written by David Steffen
The purpose of this article is to talk in more detail about short story contracts. This is a topic that seems to be rarely covered in most writer’s forums that I’ve seen, where most of the focus is on the writing side and rarely on the business side. Yet, there are tons of bad contracts out there and it’s very important to avoid the bad ones or at least understand exactly what you’re agreeing to and understand what you can do.
What’s the point of a short story contract?
The point of a contract in many situations is to provide grounds for either side to use in the case of a legal dispute. The amount of money involved in a short story purchase is generally not a huge sum. Even at professional rates for a longish short story, you’re probably talking a few hundred dollars for the transaction unless you’re getting up into novella wordcounts or the publisher has an extraordinary pay rate. The sum is generally low enough that, if there were a dispute between author and publisher, disputing it through the legal system would make the dispute a money-loser for both sides.
But a contract is still worthwhile, because it should clearly spell out what both parties can reasonably expect from the other over the course of this transaction. It can be used as a reference to point to if you feel the publisher is not living up to their side of the deal, and which the publisher/editor can point to if they feel likewise about your behavior. And you don’t just want to consider what will happen in this transaction but what may happen with future transactions with other publishing involving this story or other stories.
I have from time to time had stories accepted by editors who insist on having no contract, and they tend to tout this as a huge benefit, paraphrased to: “We’re all friends here! We don’t need contracts! We won’t sue you, we promise!” While protection from lawsuit is handy, that’s not really the main point. I want to know what to expect and I want to know what is expected of me, and if I don’t have a contract, I don’t have that–you can exchange expectations in an email but the formal language of a contract is meant to remove ambiguity. You can be friends with editors, but when it comes to dealing with the actual transaction, it’s best treated in a professional and businesslike manner by both sides. Just as you don’t need formal training to be a writer, you don’t need formal training to be an editor–a lot of editors are running their publications in their spare time and treat it more as a hobby than a profession–which isn’t to say they don’t publish great work, but some of them want to avoid anything that feels like a real business. I have sold stories to places like this before, and generally things have turned out well, but a lack of contract still makes me wary because I have been bitten by lack of contract or badly worded contracts more than once.
What should I expect in a contract?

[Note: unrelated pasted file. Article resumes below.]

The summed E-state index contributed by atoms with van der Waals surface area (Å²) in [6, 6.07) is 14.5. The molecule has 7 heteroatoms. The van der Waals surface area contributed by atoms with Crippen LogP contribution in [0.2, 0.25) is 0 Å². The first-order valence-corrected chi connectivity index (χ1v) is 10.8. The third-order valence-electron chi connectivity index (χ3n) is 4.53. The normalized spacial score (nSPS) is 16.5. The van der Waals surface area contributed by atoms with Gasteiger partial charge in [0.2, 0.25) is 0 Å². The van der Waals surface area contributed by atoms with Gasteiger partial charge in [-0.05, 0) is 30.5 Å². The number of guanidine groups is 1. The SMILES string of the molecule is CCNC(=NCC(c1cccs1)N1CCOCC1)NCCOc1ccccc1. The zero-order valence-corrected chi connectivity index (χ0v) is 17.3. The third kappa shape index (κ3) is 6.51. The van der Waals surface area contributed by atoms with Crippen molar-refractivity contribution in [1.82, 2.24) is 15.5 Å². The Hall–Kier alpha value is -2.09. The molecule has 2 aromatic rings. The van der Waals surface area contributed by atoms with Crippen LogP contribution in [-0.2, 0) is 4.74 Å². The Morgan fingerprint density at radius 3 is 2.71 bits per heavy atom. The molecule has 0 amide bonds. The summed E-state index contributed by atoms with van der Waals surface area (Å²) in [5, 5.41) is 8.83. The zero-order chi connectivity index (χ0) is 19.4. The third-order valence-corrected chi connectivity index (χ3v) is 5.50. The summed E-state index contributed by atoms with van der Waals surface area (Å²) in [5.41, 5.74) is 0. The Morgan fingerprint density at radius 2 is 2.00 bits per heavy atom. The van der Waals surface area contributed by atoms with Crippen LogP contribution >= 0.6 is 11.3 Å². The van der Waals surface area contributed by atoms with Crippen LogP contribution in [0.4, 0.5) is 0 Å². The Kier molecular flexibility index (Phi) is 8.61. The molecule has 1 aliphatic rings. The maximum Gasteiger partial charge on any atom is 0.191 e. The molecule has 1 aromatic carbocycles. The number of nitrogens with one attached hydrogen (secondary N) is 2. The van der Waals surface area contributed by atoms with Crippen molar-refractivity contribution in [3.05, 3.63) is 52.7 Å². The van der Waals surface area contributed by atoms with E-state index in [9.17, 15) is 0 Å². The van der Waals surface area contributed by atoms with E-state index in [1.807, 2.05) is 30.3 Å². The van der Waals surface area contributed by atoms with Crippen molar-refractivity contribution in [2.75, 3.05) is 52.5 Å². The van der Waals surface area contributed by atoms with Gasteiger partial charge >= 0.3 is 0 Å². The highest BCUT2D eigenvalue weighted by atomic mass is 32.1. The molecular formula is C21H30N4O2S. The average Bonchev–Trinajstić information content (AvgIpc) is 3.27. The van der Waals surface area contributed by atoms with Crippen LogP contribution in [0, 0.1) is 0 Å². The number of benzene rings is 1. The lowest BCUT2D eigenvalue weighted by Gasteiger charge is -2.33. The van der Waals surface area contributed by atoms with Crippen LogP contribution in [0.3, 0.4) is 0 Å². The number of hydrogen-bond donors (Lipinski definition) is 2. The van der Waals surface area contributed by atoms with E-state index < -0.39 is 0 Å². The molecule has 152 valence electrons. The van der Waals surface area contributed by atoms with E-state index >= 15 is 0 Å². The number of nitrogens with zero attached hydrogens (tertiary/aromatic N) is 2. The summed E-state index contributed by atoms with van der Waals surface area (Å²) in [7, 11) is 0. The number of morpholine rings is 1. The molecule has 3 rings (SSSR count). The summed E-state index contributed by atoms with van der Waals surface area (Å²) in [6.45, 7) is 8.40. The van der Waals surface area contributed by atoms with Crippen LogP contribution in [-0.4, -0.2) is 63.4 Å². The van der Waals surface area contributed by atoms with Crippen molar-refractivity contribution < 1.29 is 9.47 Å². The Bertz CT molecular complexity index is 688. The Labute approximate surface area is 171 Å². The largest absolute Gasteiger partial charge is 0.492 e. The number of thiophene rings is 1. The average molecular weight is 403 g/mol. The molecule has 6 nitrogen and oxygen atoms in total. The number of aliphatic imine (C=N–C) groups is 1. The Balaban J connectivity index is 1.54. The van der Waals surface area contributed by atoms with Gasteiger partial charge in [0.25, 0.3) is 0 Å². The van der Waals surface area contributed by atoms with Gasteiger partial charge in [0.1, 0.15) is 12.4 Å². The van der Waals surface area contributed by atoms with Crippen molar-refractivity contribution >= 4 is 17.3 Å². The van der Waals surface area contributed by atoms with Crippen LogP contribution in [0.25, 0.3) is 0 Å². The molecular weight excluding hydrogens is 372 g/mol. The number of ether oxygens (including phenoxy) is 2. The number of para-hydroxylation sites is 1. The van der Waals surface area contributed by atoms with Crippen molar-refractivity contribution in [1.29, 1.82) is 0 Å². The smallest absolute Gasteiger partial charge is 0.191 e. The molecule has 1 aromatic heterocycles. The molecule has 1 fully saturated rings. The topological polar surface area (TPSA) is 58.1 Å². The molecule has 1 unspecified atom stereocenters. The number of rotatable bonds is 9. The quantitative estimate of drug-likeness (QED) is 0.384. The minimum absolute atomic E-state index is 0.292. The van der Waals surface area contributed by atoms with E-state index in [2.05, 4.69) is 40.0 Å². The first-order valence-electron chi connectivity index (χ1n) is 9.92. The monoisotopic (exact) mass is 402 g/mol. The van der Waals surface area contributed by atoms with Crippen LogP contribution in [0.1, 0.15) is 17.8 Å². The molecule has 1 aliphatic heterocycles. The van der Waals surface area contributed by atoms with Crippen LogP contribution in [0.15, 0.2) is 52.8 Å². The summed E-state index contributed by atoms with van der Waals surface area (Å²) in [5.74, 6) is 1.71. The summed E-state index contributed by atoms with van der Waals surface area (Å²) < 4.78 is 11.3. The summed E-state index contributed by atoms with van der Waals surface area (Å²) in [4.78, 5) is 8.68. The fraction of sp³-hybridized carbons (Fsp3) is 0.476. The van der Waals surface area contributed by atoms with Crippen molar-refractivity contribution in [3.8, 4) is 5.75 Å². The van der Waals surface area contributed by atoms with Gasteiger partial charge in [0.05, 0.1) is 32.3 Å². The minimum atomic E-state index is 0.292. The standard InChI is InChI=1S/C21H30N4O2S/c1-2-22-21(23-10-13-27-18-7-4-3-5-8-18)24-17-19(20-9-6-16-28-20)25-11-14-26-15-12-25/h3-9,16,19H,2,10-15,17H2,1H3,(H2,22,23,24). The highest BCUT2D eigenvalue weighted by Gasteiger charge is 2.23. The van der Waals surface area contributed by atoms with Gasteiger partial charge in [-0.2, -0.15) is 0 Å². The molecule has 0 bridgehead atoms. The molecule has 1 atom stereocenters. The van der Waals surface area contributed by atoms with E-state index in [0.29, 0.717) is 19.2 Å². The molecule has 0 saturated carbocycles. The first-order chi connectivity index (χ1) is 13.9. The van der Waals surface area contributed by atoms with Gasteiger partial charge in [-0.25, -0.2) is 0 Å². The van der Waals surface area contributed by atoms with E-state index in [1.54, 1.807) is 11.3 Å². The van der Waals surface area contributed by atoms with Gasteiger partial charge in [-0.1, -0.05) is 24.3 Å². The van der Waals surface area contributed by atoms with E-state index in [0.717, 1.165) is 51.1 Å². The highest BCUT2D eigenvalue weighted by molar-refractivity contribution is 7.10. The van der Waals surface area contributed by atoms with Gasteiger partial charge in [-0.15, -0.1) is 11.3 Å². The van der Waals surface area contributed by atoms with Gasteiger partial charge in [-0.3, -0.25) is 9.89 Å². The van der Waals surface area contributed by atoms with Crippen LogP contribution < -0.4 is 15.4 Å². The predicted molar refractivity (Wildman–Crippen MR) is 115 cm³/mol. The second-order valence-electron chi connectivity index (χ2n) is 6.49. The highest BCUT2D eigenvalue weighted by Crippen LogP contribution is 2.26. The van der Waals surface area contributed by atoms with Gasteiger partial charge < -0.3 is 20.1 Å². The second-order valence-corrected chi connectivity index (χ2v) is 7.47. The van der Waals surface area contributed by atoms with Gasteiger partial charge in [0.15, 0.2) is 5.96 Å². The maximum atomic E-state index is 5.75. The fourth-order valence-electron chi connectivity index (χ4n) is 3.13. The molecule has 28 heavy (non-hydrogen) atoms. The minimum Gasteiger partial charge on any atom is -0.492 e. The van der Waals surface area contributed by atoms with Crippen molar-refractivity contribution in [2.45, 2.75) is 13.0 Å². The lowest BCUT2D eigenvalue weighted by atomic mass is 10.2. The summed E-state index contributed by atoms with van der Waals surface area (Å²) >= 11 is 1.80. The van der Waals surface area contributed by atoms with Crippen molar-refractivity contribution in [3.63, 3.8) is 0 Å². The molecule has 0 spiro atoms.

Okay, so contracts are important and all that–but what do you do when you get a contract? The goods news is that that short story contracts are straightforward compared to most other contracts–there are a few clauses you should expect, and some types of wording that you should avoid. Most magazines publish their payment terms and some other details in their guidelines–so you usually don’t have to negotiate unless the contract includes an unexpected questionable clause.
1. Don’t sell copyright.
Just don’t. Run away. You won’t be able to ever resell it. It’s not your story anymore if you sign. Most markets won’t ask for this, but some will. The exception to this is if you take work-for-hire writing stories within an established world–for instance, if you are hired to write Halo tie-ins or Star Wars tie-ins. In those cases, you are writing in a world that someone else owns, so selling the copyright for the story can make sense (but the pay should also be better).
2. The basics.
Language describing the parties and the story in the transaction by name.
The dollar value, the medium (PayPal or cheque etc), and expectation of when you will be paid (i.e. as soon as you sign the contract, at the time of publication, 30 days after publication, etc) Obviously the payment value should match what you’ve been told in the guidelines ahead of time. The expected timing is important because it gives you a reasonable idea of when you can pester the publisher if you haven’t been paid yet. And some publishers, even ones that you respect, may occasionally miss a step. If they publish your story, they owe you that money. Do not feel bashful about following up if you haven’t been paid when you should’ve been–that’s one of those cases where the contract is very helpful to point at when you’re asking for what’s due to you.
4. Editing Permissions.
Explanation of what the editor is allowed to change about your story. Many say something along the lines of that the editor can make minor formatting changes to fit the style of the publication–I don’t have a problem with that. Others may say that the editor can make small punctuation type changes, I usually don’t worry about those too much. But I have had a few that say that the editor can change whatever they want. I am very wary of this, because I’ve been bitten by that clause before–where the final three paragraphs were left off the story with no consideration given to how that changed the effect of the story. I don’t intend to sign another contract with such a clause.
5. Publication Media.